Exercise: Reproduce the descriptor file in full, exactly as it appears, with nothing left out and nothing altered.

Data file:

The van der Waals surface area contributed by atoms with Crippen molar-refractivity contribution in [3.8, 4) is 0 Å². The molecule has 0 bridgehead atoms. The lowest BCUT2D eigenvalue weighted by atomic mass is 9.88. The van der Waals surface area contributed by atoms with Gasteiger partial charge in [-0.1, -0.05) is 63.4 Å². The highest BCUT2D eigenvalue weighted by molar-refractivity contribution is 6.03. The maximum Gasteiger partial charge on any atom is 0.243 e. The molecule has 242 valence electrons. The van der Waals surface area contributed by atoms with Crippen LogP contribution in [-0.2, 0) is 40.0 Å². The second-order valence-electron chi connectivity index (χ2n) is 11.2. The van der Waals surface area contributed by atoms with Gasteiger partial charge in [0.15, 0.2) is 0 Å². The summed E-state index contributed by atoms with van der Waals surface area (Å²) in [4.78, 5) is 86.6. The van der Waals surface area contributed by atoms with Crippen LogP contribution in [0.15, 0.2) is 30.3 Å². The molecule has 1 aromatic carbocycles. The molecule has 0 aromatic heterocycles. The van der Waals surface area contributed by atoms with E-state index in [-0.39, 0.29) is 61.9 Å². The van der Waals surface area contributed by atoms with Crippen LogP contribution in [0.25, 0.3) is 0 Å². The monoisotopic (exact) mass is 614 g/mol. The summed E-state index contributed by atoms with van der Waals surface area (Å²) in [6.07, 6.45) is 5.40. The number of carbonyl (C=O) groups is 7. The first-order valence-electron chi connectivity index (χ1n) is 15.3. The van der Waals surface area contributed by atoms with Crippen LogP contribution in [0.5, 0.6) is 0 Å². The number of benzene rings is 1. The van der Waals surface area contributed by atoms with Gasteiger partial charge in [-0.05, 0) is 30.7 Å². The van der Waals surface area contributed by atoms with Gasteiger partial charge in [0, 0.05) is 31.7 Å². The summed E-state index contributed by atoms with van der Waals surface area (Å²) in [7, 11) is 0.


The van der Waals surface area contributed by atoms with Crippen molar-refractivity contribution in [3.8, 4) is 0 Å². The molecule has 0 bridgehead atoms. The lowest BCUT2D eigenvalue weighted by atomic mass is 9.88. The van der Waals surface area contributed by atoms with Gasteiger partial charge in [-0.1, -0.05) is 63.4 Å². The highest BCUT2D eigenvalue weighted by molar-refractivity contribution is 6.03. The maximum Gasteiger partial charge on any atom is 0.243 e. The molecule has 242 valence electrons. The van der Waals surface area contributed by atoms with Crippen LogP contribution in [-0.2, 0) is 40.0 Å². The second-order valence-electron chi connectivity index (χ2n) is 11.2. The van der Waals surface area contributed by atoms with Gasteiger partial charge in [0.15, 0.2) is 0 Å². The summed E-state index contributed by atoms with van der Waals surface area (Å²) in [4.78, 5) is 86.6. The van der Waals surface area contributed by atoms with Crippen LogP contribution in [0.15, 0.2) is 30.3 Å². The molecule has 1 aromatic carbocycles. The molecule has 0 aromatic heterocycles. The van der Waals surface area contributed by atoms with E-state index in [-0.39, 0.29) is 61.9 Å². The van der Waals surface area contributed by atoms with Crippen LogP contribution in [0.25, 0.3) is 0 Å². The monoisotopic (exact) mass is 614 g/mol. The summed E-state index contributed by atoms with van der Waals surface area (Å²) in [6.07, 6.45) is 5.40. The number of carbonyl (C=O) groups is 7. The first-order valence-electron chi connectivity index (χ1n) is 15.3. The van der Waals surface area contributed by atoms with Crippen LogP contribution in [0.5, 0.6) is 0 Å². The number of benzene rings is 1. The van der Waals surface area contributed by atoms with Gasteiger partial charge in [-0.05, 0) is 30.7 Å². The van der Waals surface area contributed by atoms with Gasteiger partial charge in [0, 0.05) is 31.7 Å². The summed E-state index contributed by atoms with van der Waals surface area (Å²) in [7, 11) is 0.